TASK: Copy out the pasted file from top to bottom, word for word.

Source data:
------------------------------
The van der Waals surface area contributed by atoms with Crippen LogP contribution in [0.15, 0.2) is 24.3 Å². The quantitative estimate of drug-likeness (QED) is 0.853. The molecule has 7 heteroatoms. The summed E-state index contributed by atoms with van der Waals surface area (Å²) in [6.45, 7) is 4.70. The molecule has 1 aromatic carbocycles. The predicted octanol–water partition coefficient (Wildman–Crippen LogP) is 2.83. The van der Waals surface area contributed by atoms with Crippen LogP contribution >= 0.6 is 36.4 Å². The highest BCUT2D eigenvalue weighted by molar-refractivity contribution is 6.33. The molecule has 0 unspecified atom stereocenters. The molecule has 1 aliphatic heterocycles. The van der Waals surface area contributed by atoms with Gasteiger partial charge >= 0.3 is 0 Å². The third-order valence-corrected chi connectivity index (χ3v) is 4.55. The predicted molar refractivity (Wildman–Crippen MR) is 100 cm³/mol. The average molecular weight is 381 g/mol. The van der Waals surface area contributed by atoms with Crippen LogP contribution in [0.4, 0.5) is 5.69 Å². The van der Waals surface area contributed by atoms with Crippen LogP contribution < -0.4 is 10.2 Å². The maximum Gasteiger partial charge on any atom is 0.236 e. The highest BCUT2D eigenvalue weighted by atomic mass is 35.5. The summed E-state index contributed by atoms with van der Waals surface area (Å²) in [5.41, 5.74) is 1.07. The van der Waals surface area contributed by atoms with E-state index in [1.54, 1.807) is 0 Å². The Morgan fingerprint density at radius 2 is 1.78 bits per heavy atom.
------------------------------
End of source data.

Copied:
The van der Waals surface area contributed by atoms with Crippen LogP contribution in [0.15, 0.2) is 24.3 Å². The quantitative estimate of drug-likeness (QED) is 0.853. The molecule has 7 heteroatoms. The summed E-state index contributed by atoms with van der Waals surface area (Å²) in [6.45, 7) is 4.70. The molecule has 1 aromatic carbocycles. The predicted octanol–water partition coefficient (Wildman–Crippen LogP) is 2.83. The van der Waals surface area contributed by atoms with Crippen LogP contribution >= 0.6 is 36.4 Å². The highest BCUT2D eigenvalue weighted by molar-refractivity contribution is 6.33. The molecule has 0 unspecified atom stereocenters. The molecule has 1 aliphatic heterocycles. The van der Waals surface area contributed by atoms with Gasteiger partial charge >= 0.3 is 0 Å². The third-order valence-corrected chi connectivity index (χ3v) is 4.55. The predicted molar refractivity (Wildman–Crippen MR) is 100 cm³/mol. The average molecular weight is 381 g/mol. The van der Waals surface area contributed by atoms with Crippen LogP contribution in [0.4, 0.5) is 5.69 Å². The van der Waals surface area contributed by atoms with Crippen LogP contribution < -0.4 is 10.2 Å². The maximum Gasteiger partial charge on any atom is 0.236 e. The highest BCUT2D eigenvalue weighted by atomic mass is 35.5. The summed E-state index contributed by atoms with van der Waals surface area (Å²) in [5.41, 5.74) is 1.07. The van der Waals surface area contributed by atoms with E-state index in [1.54, 1.807) is 0 Å². The Morgan fingerprint density at radius 2 is 1.78 bits per heavy atom.